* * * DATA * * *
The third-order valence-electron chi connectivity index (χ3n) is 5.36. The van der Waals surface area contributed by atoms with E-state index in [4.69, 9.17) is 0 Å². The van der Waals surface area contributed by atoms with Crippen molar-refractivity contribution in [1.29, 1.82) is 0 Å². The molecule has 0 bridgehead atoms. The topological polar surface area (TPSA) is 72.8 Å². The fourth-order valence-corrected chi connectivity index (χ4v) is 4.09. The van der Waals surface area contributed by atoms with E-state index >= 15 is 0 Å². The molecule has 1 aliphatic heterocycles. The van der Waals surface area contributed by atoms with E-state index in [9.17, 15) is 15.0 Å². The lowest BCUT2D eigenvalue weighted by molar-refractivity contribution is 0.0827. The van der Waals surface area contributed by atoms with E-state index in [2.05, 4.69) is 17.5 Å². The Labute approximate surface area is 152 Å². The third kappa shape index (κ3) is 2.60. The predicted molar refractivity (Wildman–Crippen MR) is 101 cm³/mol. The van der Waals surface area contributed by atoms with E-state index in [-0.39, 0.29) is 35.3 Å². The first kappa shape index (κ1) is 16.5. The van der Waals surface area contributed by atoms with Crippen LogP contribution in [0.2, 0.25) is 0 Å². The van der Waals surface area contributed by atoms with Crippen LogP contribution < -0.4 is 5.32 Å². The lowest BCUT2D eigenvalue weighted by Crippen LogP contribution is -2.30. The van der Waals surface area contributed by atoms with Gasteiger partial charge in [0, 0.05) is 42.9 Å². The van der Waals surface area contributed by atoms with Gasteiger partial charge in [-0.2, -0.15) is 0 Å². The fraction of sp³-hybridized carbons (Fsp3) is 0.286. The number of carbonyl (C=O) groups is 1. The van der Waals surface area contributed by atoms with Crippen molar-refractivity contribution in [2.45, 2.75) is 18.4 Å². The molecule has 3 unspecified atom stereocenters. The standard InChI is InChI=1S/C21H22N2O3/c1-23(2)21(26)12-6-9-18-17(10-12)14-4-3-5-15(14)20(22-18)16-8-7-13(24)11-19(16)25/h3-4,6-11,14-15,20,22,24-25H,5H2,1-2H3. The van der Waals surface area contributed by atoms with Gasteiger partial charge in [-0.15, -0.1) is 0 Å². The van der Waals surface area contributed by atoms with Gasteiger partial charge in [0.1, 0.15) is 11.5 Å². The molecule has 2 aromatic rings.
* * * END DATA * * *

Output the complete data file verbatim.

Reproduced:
The third-order valence-electron chi connectivity index (χ3n) is 5.36. The van der Waals surface area contributed by atoms with E-state index in [4.69, 9.17) is 0 Å². The van der Waals surface area contributed by atoms with Crippen molar-refractivity contribution in [1.29, 1.82) is 0 Å². The molecule has 0 bridgehead atoms. The topological polar surface area (TPSA) is 72.8 Å². The fourth-order valence-corrected chi connectivity index (χ4v) is 4.09. The van der Waals surface area contributed by atoms with E-state index >= 15 is 0 Å². The molecule has 1 aliphatic heterocycles. The van der Waals surface area contributed by atoms with E-state index in [9.17, 15) is 15.0 Å². The lowest BCUT2D eigenvalue weighted by molar-refractivity contribution is 0.0827. The van der Waals surface area contributed by atoms with E-state index in [2.05, 4.69) is 17.5 Å². The Labute approximate surface area is 152 Å². The third kappa shape index (κ3) is 2.60. The predicted molar refractivity (Wildman–Crippen MR) is 101 cm³/mol. The van der Waals surface area contributed by atoms with E-state index in [-0.39, 0.29) is 35.3 Å². The first kappa shape index (κ1) is 16.5. The van der Waals surface area contributed by atoms with Crippen LogP contribution in [0.2, 0.25) is 0 Å². The van der Waals surface area contributed by atoms with Crippen LogP contribution < -0.4 is 5.32 Å². The lowest BCUT2D eigenvalue weighted by Crippen LogP contribution is -2.30. The van der Waals surface area contributed by atoms with Gasteiger partial charge in [0, 0.05) is 42.9 Å². The van der Waals surface area contributed by atoms with Gasteiger partial charge in [-0.2, -0.15) is 0 Å². The fraction of sp³-hybridized carbons (Fsp3) is 0.286. The number of carbonyl (C=O) groups is 1. The van der Waals surface area contributed by atoms with Crippen molar-refractivity contribution in [2.45, 2.75) is 18.4 Å². The molecule has 3 unspecified atom stereocenters. The standard InChI is InChI=1S/C21H22N2O3/c1-23(2)21(26)12-6-9-18-17(10-12)14-4-3-5-15(14)20(22-18)16-8-7-13(24)11-19(16)25/h3-4,6-11,14-15,20,22,24-25H,5H2,1-2H3. The van der Waals surface area contributed by atoms with Gasteiger partial charge in [-0.15, -0.1) is 0 Å². The van der Waals surface area contributed by atoms with Gasteiger partial charge in [0.1, 0.15) is 11.5 Å². The molecule has 2 aromatic rings.